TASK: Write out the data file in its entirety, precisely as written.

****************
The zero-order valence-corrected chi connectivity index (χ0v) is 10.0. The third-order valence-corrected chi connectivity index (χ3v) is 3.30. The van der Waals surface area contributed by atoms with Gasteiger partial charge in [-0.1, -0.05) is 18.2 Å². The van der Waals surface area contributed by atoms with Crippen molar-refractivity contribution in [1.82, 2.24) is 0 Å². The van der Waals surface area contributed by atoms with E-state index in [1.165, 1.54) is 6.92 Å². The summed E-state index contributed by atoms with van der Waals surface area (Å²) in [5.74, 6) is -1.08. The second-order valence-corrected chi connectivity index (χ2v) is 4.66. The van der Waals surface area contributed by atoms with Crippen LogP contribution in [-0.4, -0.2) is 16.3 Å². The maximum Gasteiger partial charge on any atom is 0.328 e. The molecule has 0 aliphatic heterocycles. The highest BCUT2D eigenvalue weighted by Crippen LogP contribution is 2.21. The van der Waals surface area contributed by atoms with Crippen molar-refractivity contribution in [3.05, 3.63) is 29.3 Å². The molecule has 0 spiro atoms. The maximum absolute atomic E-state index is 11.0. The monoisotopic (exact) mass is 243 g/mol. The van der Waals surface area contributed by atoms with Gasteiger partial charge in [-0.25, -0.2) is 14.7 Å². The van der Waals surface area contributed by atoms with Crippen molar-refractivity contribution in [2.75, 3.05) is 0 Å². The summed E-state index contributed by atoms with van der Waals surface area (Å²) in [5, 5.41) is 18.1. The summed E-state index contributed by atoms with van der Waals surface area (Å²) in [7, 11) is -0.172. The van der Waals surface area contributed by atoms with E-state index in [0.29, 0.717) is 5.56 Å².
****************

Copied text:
The zero-order valence-corrected chi connectivity index (χ0v) is 10.0. The third-order valence-corrected chi connectivity index (χ3v) is 3.30. The van der Waals surface area contributed by atoms with Gasteiger partial charge in [-0.1, -0.05) is 18.2 Å². The van der Waals surface area contributed by atoms with Crippen molar-refractivity contribution in [1.82, 2.24) is 0 Å². The van der Waals surface area contributed by atoms with E-state index in [1.165, 1.54) is 6.92 Å². The summed E-state index contributed by atoms with van der Waals surface area (Å²) in [5.74, 6) is -1.08. The second-order valence-corrected chi connectivity index (χ2v) is 4.66. The van der Waals surface area contributed by atoms with Crippen LogP contribution in [-0.4, -0.2) is 16.3 Å². The maximum Gasteiger partial charge on any atom is 0.328 e. The molecule has 0 aliphatic heterocycles. The highest BCUT2D eigenvalue weighted by Crippen LogP contribution is 2.21. The van der Waals surface area contributed by atoms with Crippen molar-refractivity contribution in [3.05, 3.63) is 29.3 Å². The molecule has 0 spiro atoms. The maximum absolute atomic E-state index is 11.0. The monoisotopic (exact) mass is 243 g/mol. The van der Waals surface area contributed by atoms with Gasteiger partial charge in [-0.25, -0.2) is 14.7 Å². The van der Waals surface area contributed by atoms with Crippen molar-refractivity contribution in [2.75, 3.05) is 0 Å². The summed E-state index contributed by atoms with van der Waals surface area (Å²) in [5, 5.41) is 18.1. The summed E-state index contributed by atoms with van der Waals surface area (Å²) in [7, 11) is -0.172. The van der Waals surface area contributed by atoms with E-state index in [0.29, 0.717) is 5.56 Å².